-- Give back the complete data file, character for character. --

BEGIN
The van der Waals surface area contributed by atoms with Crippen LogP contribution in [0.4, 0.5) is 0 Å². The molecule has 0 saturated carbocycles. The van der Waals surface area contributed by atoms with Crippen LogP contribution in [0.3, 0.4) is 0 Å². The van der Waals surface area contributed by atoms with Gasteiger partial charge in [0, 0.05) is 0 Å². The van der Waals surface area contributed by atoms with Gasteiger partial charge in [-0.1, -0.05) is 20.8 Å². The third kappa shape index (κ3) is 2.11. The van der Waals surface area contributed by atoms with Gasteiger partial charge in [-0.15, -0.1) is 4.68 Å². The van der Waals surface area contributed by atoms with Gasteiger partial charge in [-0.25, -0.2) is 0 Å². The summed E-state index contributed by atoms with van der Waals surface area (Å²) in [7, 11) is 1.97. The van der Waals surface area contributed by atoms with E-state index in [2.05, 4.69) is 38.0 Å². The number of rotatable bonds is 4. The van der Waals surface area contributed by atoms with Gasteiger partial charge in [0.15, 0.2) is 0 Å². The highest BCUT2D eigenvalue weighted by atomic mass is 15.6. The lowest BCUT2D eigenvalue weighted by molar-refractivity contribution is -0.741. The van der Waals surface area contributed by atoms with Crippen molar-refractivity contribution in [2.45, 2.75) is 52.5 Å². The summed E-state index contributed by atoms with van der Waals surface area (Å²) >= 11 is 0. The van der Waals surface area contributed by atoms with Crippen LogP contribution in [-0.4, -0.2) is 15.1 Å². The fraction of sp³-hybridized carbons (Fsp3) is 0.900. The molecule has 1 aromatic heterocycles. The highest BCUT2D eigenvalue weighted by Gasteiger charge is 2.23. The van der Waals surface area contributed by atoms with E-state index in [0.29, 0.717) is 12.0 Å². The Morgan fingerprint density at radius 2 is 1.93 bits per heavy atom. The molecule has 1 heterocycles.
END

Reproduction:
The van der Waals surface area contributed by atoms with Crippen LogP contribution in [0.4, 0.5) is 0 Å². The molecule has 0 saturated carbocycles. The van der Waals surface area contributed by atoms with Crippen LogP contribution in [0.3, 0.4) is 0 Å². The van der Waals surface area contributed by atoms with Gasteiger partial charge in [0, 0.05) is 0 Å². The van der Waals surface area contributed by atoms with Gasteiger partial charge in [-0.1, -0.05) is 20.8 Å². The third kappa shape index (κ3) is 2.11. The van der Waals surface area contributed by atoms with Gasteiger partial charge in [-0.15, -0.1) is 4.68 Å². The van der Waals surface area contributed by atoms with Gasteiger partial charge in [-0.25, -0.2) is 0 Å². The summed E-state index contributed by atoms with van der Waals surface area (Å²) in [7, 11) is 1.97. The van der Waals surface area contributed by atoms with E-state index in [2.05, 4.69) is 38.0 Å². The number of rotatable bonds is 4. The van der Waals surface area contributed by atoms with Gasteiger partial charge in [0.15, 0.2) is 0 Å². The highest BCUT2D eigenvalue weighted by atomic mass is 15.6. The lowest BCUT2D eigenvalue weighted by molar-refractivity contribution is -0.741. The van der Waals surface area contributed by atoms with Crippen molar-refractivity contribution in [2.45, 2.75) is 52.5 Å². The summed E-state index contributed by atoms with van der Waals surface area (Å²) >= 11 is 0. The van der Waals surface area contributed by atoms with Crippen LogP contribution in [-0.4, -0.2) is 15.1 Å². The fraction of sp³-hybridized carbons (Fsp3) is 0.900. The molecule has 1 aromatic heterocycles. The highest BCUT2D eigenvalue weighted by Gasteiger charge is 2.23. The van der Waals surface area contributed by atoms with E-state index in [0.29, 0.717) is 12.0 Å². The Morgan fingerprint density at radius 2 is 1.93 bits per heavy atom. The molecule has 1 heterocycles.